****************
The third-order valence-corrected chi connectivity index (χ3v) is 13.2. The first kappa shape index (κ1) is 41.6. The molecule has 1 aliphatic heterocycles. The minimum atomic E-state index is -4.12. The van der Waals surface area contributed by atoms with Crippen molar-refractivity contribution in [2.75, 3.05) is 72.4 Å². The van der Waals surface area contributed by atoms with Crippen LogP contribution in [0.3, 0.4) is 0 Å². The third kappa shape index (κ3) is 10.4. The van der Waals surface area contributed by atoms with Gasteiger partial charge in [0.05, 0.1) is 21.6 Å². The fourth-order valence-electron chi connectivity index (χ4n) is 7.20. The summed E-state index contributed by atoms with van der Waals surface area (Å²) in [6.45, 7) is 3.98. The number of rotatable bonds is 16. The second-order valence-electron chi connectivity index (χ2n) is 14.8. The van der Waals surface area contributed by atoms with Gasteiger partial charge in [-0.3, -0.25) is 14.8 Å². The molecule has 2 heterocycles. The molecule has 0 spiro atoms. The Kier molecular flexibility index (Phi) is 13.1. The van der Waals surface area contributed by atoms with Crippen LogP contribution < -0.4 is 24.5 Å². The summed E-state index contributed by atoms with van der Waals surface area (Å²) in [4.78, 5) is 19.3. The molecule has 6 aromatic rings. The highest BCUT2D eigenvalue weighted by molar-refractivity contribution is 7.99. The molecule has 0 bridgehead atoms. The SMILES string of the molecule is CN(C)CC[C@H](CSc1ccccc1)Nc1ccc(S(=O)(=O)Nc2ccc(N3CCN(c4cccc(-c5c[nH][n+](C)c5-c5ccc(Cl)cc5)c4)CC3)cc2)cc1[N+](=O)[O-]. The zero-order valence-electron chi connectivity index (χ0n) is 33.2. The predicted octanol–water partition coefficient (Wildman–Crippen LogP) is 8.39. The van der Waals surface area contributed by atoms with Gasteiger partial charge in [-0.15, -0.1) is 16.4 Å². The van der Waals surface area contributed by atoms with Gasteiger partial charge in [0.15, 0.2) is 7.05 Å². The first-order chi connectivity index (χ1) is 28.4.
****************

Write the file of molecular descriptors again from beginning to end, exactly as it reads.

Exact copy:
The third-order valence-corrected chi connectivity index (χ3v) is 13.2. The first kappa shape index (κ1) is 41.6. The molecule has 1 aliphatic heterocycles. The minimum atomic E-state index is -4.12. The van der Waals surface area contributed by atoms with Crippen molar-refractivity contribution in [2.75, 3.05) is 72.4 Å². The van der Waals surface area contributed by atoms with Crippen LogP contribution in [0.3, 0.4) is 0 Å². The third kappa shape index (κ3) is 10.4. The van der Waals surface area contributed by atoms with Gasteiger partial charge in [0.05, 0.1) is 21.6 Å². The fourth-order valence-electron chi connectivity index (χ4n) is 7.20. The summed E-state index contributed by atoms with van der Waals surface area (Å²) in [6.45, 7) is 3.98. The number of rotatable bonds is 16. The second-order valence-electron chi connectivity index (χ2n) is 14.8. The van der Waals surface area contributed by atoms with Gasteiger partial charge in [-0.3, -0.25) is 14.8 Å². The molecule has 2 heterocycles. The molecule has 0 spiro atoms. The Kier molecular flexibility index (Phi) is 13.1. The van der Waals surface area contributed by atoms with Crippen LogP contribution < -0.4 is 24.5 Å². The summed E-state index contributed by atoms with van der Waals surface area (Å²) in [4.78, 5) is 19.3. The molecule has 6 aromatic rings. The highest BCUT2D eigenvalue weighted by molar-refractivity contribution is 7.99. The molecule has 0 bridgehead atoms. The SMILES string of the molecule is CN(C)CC[C@H](CSc1ccccc1)Nc1ccc(S(=O)(=O)Nc2ccc(N3CCN(c4cccc(-c5c[nH][n+](C)c5-c5ccc(Cl)cc5)c4)CC3)cc2)cc1[N+](=O)[O-]. The zero-order valence-electron chi connectivity index (χ0n) is 33.2. The predicted octanol–water partition coefficient (Wildman–Crippen LogP) is 8.39. The van der Waals surface area contributed by atoms with Gasteiger partial charge in [-0.15, -0.1) is 16.4 Å². The van der Waals surface area contributed by atoms with Gasteiger partial charge in [0.15, 0.2) is 7.05 Å². The first-order chi connectivity index (χ1) is 28.4.